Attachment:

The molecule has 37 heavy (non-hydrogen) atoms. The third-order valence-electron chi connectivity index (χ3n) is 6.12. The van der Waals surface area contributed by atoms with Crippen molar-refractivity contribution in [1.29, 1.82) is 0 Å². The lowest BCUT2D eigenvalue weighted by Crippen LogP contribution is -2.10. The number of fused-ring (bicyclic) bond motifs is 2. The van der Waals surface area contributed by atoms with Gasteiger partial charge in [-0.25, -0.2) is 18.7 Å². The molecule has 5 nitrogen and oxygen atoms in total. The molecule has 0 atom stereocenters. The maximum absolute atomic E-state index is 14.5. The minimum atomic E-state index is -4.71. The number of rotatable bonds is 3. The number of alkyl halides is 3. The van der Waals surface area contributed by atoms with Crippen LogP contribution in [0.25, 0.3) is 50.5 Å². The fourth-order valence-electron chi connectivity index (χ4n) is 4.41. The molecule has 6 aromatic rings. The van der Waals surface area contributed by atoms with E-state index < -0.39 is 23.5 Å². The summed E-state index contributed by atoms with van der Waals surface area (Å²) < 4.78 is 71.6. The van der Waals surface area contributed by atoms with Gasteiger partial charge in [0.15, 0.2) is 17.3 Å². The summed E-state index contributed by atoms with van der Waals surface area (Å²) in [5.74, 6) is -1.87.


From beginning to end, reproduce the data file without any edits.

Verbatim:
The molecule has 37 heavy (non-hydrogen) atoms. The third-order valence-electron chi connectivity index (χ3n) is 6.12. The van der Waals surface area contributed by atoms with Crippen molar-refractivity contribution in [1.29, 1.82) is 0 Å². The lowest BCUT2D eigenvalue weighted by Crippen LogP contribution is -2.10. The number of fused-ring (bicyclic) bond motifs is 2. The van der Waals surface area contributed by atoms with Gasteiger partial charge in [-0.25, -0.2) is 18.7 Å². The molecule has 5 nitrogen and oxygen atoms in total. The molecule has 0 atom stereocenters. The maximum absolute atomic E-state index is 14.5. The minimum atomic E-state index is -4.71. The number of rotatable bonds is 3. The number of alkyl halides is 3. The van der Waals surface area contributed by atoms with Crippen LogP contribution in [0.25, 0.3) is 50.5 Å². The fourth-order valence-electron chi connectivity index (χ4n) is 4.41. The molecule has 6 aromatic rings. The van der Waals surface area contributed by atoms with E-state index < -0.39 is 23.5 Å². The summed E-state index contributed by atoms with van der Waals surface area (Å²) < 4.78 is 71.6. The van der Waals surface area contributed by atoms with Gasteiger partial charge in [0.15, 0.2) is 17.3 Å². The summed E-state index contributed by atoms with van der Waals surface area (Å²) in [5.74, 6) is -1.87.